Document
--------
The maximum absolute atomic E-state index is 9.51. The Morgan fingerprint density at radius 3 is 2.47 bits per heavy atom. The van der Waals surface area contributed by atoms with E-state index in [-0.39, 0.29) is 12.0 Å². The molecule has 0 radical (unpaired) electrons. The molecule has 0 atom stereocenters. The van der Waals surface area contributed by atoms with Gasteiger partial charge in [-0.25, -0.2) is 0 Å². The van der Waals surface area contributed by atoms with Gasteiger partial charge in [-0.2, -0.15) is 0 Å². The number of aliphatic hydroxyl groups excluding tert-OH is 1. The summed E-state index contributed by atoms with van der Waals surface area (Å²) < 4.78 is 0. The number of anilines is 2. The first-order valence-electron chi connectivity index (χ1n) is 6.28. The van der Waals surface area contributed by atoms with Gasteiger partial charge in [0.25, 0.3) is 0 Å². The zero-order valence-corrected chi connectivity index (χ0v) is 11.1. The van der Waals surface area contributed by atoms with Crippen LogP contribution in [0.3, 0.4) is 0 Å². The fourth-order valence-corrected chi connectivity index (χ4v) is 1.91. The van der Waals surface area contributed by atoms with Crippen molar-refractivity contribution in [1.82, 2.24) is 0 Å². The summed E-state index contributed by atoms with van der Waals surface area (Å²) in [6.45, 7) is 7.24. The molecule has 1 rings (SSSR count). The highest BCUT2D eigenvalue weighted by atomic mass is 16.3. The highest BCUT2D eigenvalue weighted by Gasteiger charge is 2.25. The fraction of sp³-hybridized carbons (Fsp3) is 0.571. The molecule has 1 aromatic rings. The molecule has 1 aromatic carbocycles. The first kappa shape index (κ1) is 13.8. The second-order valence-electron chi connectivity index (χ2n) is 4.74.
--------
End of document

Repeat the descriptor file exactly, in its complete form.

The maximum absolute atomic E-state index is 9.51. The Morgan fingerprint density at radius 3 is 2.47 bits per heavy atom. The van der Waals surface area contributed by atoms with E-state index in [-0.39, 0.29) is 12.0 Å². The molecule has 0 radical (unpaired) electrons. The molecule has 0 atom stereocenters. The van der Waals surface area contributed by atoms with Gasteiger partial charge in [-0.25, -0.2) is 0 Å². The van der Waals surface area contributed by atoms with Gasteiger partial charge in [-0.2, -0.15) is 0 Å². The number of aliphatic hydroxyl groups excluding tert-OH is 1. The summed E-state index contributed by atoms with van der Waals surface area (Å²) < 4.78 is 0. The number of anilines is 2. The first-order valence-electron chi connectivity index (χ1n) is 6.28. The van der Waals surface area contributed by atoms with Gasteiger partial charge in [0.25, 0.3) is 0 Å². The zero-order valence-corrected chi connectivity index (χ0v) is 11.1. The van der Waals surface area contributed by atoms with Crippen LogP contribution in [0.3, 0.4) is 0 Å². The fourth-order valence-corrected chi connectivity index (χ4v) is 1.91. The van der Waals surface area contributed by atoms with Crippen molar-refractivity contribution in [1.82, 2.24) is 0 Å². The summed E-state index contributed by atoms with van der Waals surface area (Å²) in [6.45, 7) is 7.24. The molecule has 1 rings (SSSR count). The highest BCUT2D eigenvalue weighted by atomic mass is 16.3. The highest BCUT2D eigenvalue weighted by Gasteiger charge is 2.25. The fraction of sp³-hybridized carbons (Fsp3) is 0.571. The molecule has 1 aromatic rings. The molecule has 1 aromatic carbocycles. The first kappa shape index (κ1) is 13.8. The second-order valence-electron chi connectivity index (χ2n) is 4.74.